Kasich takes steps to help the children of drug addicts in Ohio

Ohio Statehouse News

It wasn’t long ago that Kaitlin Lansing, a teenager from Waverly, OH was thinking about ending her life.
She felt alone and ashamed by how her life had progressed after he parents got caught up in a cycle of drug addiction and jail. 

Lansing thought she was the only one dealing with the psychological and emotional pain she endured so far, but she found out that wasn’t the case thanks to an unlikely source.

Captain Dennis Crabtree with the Waverly Police Department held an assembly at Lansing’s school where he talked about a recent student suicide. 

He noticed during the discussion several students had become emotional and that in a twist of fate, he had arrested many of their parents for drugs years before hand.

He gathered the kids together and they formed a group that calls itself Hurt to Hope, and for months they have leaned on each other and learned to trust someone enough to share their pains, and joys for that matter.

The group of mostly females is now a tightly knit force for good. 

Last year they visited then Speaker of the House Cliff Rosenberger at the Statehouse to see if there was anything he could do to help them bring hope back to Pike County.

He had them sit down with Governor Kasich who was deeply moved by the girls that visited him.
After the meeting, Kasich pledged to do whatever he could to make the situation better for them and the dozens of other teens living in despair in Pike County.

He asked for 20 million dollars to be put into the budget to make sure community centers that provide programing for young people could have access to funds that will keep their spaces in good condition or create them if they needed to.

At the same time his administration began working with the girls group to develop a program that was launched today.

The program consists of access to safe spaces for children of drug addicted parents and counseling for them if they need it. It is driven by community investment, through volunteerism and mentorship.

Having heard the need for assistance in Pike County and about the group during the Governor’s State of the State speech this year, the local Walmart was moved to donate $20,000 to the program success here in Pike County.

Kasich, thrilled to see the financial investment by local businesses says money is great, but more mentors and volunteers are needed.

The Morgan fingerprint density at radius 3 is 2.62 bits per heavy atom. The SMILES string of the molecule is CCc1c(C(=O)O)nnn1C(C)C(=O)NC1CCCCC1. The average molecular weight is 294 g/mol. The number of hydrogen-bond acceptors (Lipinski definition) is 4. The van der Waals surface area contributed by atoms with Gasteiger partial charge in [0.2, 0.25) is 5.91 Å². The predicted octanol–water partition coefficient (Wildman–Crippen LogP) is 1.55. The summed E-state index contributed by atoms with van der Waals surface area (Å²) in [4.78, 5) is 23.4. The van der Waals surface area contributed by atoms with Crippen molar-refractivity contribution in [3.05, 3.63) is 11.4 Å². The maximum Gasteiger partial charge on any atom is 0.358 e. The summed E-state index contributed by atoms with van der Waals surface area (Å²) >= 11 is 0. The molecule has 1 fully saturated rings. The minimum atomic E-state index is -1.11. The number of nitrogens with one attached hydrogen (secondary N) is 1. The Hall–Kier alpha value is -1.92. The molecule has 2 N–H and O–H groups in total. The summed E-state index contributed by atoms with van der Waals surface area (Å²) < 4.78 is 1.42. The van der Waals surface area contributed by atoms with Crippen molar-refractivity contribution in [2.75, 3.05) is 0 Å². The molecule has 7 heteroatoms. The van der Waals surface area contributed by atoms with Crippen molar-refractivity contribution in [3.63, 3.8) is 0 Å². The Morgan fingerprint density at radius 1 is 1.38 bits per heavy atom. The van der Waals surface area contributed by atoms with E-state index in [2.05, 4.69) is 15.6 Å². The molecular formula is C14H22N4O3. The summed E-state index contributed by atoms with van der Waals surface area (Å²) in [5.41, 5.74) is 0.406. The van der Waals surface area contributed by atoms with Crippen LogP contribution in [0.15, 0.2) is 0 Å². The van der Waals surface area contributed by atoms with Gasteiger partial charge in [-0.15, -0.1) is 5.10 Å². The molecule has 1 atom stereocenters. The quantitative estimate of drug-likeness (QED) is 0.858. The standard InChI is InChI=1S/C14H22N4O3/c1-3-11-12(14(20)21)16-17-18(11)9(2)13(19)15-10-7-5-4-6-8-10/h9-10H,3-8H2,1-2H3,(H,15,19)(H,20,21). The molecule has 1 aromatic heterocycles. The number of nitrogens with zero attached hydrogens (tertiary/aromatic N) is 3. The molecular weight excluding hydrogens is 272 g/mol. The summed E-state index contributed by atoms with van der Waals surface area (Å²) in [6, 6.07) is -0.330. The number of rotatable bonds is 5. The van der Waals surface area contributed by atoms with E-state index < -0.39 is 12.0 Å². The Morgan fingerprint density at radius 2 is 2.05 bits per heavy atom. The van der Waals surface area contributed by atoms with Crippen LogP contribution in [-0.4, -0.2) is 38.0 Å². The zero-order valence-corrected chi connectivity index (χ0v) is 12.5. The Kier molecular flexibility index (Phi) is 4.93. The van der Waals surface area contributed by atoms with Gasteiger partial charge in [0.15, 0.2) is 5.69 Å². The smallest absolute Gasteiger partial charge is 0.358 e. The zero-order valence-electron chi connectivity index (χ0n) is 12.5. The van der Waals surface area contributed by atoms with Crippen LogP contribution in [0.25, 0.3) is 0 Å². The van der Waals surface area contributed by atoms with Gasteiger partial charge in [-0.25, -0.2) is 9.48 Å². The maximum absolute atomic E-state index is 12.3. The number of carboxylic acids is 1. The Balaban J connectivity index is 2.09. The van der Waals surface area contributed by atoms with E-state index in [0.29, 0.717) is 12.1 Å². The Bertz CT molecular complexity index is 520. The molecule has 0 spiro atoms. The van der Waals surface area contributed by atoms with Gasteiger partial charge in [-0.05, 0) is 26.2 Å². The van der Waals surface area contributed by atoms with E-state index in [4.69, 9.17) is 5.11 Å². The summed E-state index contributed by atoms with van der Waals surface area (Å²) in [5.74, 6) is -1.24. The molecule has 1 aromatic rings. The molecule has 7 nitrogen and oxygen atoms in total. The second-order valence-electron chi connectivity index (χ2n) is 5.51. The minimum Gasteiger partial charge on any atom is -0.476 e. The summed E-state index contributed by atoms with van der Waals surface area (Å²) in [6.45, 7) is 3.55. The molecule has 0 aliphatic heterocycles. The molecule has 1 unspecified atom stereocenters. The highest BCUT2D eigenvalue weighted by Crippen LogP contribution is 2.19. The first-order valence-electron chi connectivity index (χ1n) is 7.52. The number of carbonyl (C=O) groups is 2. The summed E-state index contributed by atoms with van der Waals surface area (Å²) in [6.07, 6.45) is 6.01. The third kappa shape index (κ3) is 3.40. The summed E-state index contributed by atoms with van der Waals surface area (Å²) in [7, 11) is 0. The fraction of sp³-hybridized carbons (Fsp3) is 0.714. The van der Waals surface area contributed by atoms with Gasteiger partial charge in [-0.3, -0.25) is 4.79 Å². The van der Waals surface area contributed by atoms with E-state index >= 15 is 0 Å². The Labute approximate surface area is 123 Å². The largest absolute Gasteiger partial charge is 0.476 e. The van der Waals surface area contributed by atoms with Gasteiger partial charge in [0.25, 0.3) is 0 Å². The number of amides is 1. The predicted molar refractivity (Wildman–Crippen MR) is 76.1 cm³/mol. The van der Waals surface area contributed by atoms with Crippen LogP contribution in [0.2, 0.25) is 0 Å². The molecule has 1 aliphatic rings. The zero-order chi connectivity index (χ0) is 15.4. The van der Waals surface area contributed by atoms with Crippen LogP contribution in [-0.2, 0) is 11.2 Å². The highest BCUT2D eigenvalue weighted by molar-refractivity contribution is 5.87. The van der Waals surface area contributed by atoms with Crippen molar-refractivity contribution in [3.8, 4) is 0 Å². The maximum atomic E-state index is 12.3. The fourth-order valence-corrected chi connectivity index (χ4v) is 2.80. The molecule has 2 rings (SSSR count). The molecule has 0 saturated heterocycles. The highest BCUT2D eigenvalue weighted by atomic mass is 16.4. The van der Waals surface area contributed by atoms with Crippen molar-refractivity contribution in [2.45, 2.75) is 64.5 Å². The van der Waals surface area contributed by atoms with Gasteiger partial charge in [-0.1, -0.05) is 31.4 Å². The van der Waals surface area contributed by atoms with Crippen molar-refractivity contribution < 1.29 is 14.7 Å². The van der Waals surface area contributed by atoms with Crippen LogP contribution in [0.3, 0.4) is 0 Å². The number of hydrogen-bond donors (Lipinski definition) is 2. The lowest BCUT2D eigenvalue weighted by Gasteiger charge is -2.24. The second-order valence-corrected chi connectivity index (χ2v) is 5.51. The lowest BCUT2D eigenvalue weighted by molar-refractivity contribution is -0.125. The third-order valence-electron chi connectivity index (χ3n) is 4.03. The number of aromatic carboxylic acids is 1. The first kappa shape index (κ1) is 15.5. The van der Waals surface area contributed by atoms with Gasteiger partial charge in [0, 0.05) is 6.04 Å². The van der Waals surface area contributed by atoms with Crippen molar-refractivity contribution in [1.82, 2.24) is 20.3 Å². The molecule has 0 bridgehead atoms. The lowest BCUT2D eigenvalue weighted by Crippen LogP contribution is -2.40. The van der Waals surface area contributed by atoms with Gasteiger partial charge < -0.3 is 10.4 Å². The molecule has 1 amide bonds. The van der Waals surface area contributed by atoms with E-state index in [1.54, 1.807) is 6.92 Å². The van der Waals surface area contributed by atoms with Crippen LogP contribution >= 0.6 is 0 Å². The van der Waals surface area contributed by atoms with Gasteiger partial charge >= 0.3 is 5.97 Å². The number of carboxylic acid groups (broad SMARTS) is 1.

Since the girls started their group things have turned around for its members.
Those who were failing in school are now getting better grades, and those thoughts of suicide have been replaced with hope and real friendship.

Kasich says, if this pilot program can work here in Pike County, it can be rolled out to other counties where kids are suffering in the same situations.

He also said that financial help from the state is there, but wealthy counties should be able to do most of the heavy lifting on their own, while the poor Appalachian region should get more assistance.

As for Lansing, her hope has been restored. 
“Before this, I really just didn’t think that I could ever be anything just because my parents weren’t anything,” said Lansing. “I didn’t grow up with money and I didn’t grow up with a happy life and the perfect life that I would have wished for… With this, I just feel like I can do so much more.”

Currently a bill seeking to further assist young people across Ohio is waiting for lawmakers to act upon it.

House Bill 508, also known as OhioCorps, passed through the House Chamber and is waiting for Senators to hold hearings on it.

The bill would create a statewide program that aims to provide at-risk students with guidance and a path to higher education through a mentorship program. 

The mentors would be college age students that would receive a stipend for their participation if their at-risk student completes the program while the at-risk student gets a $1,000 scholarship toward higher education.

The bill still needs to pass through the Senate before the Governor would have a chance to sign it.

Lawmakers are off again this week, holding no committee hearings on bills for the fourth week out of five ahead of next week’s primary election.

They are expected to return to the statehouse for a few weeks of hearings before taking several months off over the summer.
 

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